Direct sellers and door-to-door salespersons are frequently classified as independent contractors – and that classification is increasingly under attack, both by class action lawyers and the U.S. Department of Labor, as reflected in two key case developments from May 2021. It is undeniable that many door-to-door salespersons legitimately can be classified as independent contractors under federal and most state laws, yet at the same time some undoubtedly are misclassified. That determination depends entirely on how the IC relationship is structured, documented, and implemented. Direct sellers, on the other hand, are regarded as ICs under federal and most state tax laws and many state unemployment insurance laws by virtue of statutory provisions essentially excluding them from the definition of employee. Yet, those direct seller laws have typically not been applied to claims arising under laws governing overtime pay, minimum wage, expense reimbursement, and other labor and employment laws – and the U.S. Department of Labor has adopted that position as described below. Direct selling companies and businesses using door-to-door salespersons can minimize IC misclassification risk by enhancing compliance with IC laws. Many companies use a process such as IC Diagnostics (TM) to restructure, re-document, and re-implement their IC relationships in a customized manner, consistent with their existing business model.
Among the other cases on which we report below is a key federal appellate court decision holding that the U.S. Department of Labor is not bound to arbitrate an IC misclassification enforcement action brought on behalf of a group of workers who had signed arbitration agreements. This decision confirms our oft-repeated observation that even an effectively drafted arbitration agreement with a class action waiver is not enough protection for businesses that engage a large number of ICs. Rather, an enhanced level of compliance with applicable IC laws remains a company’s best deterrent and defense to legal challenges alleging IC misclassification.
In the Courts (6 cases)
DOOR-TO-DOOR SALES REP FILES CLASS ACTION FOR INDEPENDENT CONTRACTOR MISCLASSIFICATION. A door-to-door sales representative selling home energy contracts has brought a proposed class and collective complaint in Pennsylvania federal court against Platinum Advertising LLC and its related entities alleging minimum wage and overtime violations under the FLSA and state law due to the alleged misclassification of the sales reps as independent contractors. The company offers marketing and sales expertise to both telecom and energy service companies. According to the complaint, the sales representatives typically worked six days per week, a minimum of eight hours per day and often more than ten, are required to make sales calls on personal time, and are paid solely on a commission basis, subject to the company’s approval, regardless of how many hours they work. In support of the misclassification claims, the plaintiff alleges that significant control was exercised by the company by requiring the sales reps to routinely work in excess of 60 hours per week, wear a company uniform, and follow a sales script. The plaintiff further asserts that the sales reps are not required to have any specialized skills to perform their jobs, do not have their own enterprise or separate business structure, are not permitted by the company to assign or delegate their responsibilities, and have no opportunity for profit and loss. McWilliams v. Platinum Advertising LLC, No. 2:21-cv-00607 (W.D. Pa. May 10, 2021).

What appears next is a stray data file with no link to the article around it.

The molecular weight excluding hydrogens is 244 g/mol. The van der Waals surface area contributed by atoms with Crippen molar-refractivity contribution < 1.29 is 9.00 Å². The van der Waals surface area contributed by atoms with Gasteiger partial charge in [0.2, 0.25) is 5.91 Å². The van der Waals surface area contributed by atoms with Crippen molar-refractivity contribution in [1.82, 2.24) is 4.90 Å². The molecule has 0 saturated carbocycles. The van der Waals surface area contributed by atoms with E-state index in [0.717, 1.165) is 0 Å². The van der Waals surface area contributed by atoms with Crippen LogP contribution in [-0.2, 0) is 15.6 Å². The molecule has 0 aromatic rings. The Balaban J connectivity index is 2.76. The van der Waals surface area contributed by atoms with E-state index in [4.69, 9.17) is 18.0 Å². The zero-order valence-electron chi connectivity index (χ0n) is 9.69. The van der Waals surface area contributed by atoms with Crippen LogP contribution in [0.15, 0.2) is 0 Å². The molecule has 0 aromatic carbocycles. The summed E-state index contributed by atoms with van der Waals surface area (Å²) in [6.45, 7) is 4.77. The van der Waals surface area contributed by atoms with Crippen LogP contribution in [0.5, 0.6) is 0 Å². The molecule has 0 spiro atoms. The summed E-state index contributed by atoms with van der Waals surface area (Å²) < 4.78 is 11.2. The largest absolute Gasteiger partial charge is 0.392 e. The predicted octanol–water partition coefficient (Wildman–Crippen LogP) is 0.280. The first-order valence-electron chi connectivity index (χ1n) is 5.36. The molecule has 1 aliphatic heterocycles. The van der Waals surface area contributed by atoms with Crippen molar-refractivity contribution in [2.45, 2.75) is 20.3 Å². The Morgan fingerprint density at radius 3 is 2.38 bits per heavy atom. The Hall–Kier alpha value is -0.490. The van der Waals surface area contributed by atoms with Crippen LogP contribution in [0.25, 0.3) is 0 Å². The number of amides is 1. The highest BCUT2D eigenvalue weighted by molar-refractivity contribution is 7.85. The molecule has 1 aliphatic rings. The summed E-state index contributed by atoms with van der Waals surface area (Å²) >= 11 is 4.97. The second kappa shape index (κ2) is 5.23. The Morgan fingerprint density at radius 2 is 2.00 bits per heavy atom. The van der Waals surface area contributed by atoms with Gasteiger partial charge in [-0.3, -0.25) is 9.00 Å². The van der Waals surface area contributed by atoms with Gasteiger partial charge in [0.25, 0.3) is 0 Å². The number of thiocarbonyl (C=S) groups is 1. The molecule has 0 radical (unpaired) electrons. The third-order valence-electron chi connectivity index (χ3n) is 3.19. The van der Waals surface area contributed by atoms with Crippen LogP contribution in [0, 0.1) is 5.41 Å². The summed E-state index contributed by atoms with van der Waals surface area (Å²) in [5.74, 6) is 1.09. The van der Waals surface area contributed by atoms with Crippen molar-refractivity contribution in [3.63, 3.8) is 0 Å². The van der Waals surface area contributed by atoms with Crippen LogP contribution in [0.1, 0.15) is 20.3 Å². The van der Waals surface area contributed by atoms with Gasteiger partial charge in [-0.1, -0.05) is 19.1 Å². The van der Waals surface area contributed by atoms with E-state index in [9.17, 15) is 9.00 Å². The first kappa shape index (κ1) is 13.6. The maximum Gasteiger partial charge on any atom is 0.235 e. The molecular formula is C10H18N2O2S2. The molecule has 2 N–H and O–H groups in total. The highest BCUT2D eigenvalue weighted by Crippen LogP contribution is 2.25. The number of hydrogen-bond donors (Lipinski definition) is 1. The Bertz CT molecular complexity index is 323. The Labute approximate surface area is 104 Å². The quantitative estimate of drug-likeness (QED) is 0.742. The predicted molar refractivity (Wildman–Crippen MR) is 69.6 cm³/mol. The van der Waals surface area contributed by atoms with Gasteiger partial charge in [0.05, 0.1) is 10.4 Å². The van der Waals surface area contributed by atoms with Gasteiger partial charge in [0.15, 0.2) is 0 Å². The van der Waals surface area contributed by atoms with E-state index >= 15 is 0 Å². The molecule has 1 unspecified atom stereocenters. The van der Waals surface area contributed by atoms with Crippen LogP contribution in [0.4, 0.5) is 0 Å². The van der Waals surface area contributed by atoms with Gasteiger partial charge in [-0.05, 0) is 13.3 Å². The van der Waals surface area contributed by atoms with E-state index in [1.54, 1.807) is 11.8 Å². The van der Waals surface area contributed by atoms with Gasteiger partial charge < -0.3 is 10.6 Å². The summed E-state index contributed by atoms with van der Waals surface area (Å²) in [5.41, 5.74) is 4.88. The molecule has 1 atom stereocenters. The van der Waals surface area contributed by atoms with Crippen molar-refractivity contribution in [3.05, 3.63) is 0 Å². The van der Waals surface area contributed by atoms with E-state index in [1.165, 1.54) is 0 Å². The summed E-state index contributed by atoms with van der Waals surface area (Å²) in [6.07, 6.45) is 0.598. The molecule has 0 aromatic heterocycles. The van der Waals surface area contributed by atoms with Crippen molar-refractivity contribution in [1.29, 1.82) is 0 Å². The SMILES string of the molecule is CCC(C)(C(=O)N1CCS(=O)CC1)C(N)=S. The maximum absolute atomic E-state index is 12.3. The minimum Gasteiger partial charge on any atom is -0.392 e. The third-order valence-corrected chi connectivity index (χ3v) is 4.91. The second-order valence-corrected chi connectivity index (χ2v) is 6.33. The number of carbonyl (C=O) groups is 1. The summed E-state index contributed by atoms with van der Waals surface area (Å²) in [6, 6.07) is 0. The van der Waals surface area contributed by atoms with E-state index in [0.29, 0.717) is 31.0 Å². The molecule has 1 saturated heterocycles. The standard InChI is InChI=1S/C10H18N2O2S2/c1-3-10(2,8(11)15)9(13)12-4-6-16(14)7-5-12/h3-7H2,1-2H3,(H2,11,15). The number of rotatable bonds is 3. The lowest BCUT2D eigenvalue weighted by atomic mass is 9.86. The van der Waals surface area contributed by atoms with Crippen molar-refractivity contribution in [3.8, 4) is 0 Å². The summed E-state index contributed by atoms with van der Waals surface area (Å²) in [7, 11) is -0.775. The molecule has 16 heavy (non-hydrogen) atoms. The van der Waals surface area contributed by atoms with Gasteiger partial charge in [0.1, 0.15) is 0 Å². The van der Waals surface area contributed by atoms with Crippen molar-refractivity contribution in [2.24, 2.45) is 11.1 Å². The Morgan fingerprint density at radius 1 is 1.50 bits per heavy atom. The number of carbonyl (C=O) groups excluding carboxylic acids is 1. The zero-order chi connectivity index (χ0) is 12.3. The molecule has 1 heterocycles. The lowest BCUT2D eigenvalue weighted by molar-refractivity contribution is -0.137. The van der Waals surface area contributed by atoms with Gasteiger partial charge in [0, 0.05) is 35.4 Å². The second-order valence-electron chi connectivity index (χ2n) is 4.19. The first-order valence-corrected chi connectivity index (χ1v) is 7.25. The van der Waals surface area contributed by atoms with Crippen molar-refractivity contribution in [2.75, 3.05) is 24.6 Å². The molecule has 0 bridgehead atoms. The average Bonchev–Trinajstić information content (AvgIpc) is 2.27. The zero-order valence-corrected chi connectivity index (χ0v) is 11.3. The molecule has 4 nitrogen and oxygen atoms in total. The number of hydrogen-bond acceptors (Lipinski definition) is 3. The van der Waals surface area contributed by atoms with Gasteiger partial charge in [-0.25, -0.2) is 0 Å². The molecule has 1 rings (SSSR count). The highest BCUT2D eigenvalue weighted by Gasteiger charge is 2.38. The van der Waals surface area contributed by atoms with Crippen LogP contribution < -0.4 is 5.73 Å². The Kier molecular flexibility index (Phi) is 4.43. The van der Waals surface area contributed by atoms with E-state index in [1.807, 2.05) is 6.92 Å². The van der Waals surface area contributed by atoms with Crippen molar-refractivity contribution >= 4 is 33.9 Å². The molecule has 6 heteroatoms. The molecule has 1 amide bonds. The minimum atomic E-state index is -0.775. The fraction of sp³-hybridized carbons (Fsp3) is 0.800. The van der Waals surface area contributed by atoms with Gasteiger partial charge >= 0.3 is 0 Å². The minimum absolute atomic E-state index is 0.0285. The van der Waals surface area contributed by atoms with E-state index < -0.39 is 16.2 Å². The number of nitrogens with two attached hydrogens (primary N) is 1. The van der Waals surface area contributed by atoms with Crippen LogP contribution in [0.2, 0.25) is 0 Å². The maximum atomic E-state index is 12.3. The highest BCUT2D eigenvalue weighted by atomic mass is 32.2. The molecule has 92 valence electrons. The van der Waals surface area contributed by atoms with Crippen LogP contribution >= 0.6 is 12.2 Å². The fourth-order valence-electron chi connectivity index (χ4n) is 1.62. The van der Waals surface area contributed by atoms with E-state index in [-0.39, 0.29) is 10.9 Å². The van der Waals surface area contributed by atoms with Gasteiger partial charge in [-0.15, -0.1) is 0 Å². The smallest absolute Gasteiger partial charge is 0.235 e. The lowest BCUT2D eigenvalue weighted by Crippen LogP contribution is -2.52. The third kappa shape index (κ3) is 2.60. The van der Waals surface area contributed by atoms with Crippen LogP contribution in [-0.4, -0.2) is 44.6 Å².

DIRECT SELLING COMPANIES UNDER LITIGATION ATTACK BY THE U.S. DEPARTMENT OF LABOR FOR IC MISCLASSIFICATION. The publisher of this blog was quoted in a May 9, 2021 article in Law360 Employment Authority by Jon Steingart, commenting on an appellate brief submitted by the U.S. Department of Labor. The DOL alleges that over 1,500 call center workers are owed $1.5 million in back wages due to their misclassification as independent contractors and not employees. In its brief, the DOL stated that the lower court had properly concluded that an Internal Revenue Code provision designating “direct sellers” as nonemployees did not apply to the FLSA’s exemptions and that, “The IRS provision, by its terms, plainly limits its applicability to federal tax law.” The publisher commented that the case is a reminder that independent contractor classification comes into play under a variety of laws that use different tests to pursue different purposes, noting: “A large number of direct selling companies mistakenly believe that an IRS rule, which says that direct sellers are not employees if paid on a commission-only basis, also applies to the federal and state wage and hour laws. Because of this misconception, direct selling companies often don’t give independent contractor classification the attention it deserves. Businesses in this industry should do just the opposite — enhance their level of contractor compliance.” Walsh v. Wellfleet Communications, No. 20-16385 (9th Cir. May 12, 2021). We first proposed that suggestion for direct selling companies over five years ago in an earlier blog post, and it remains our view today.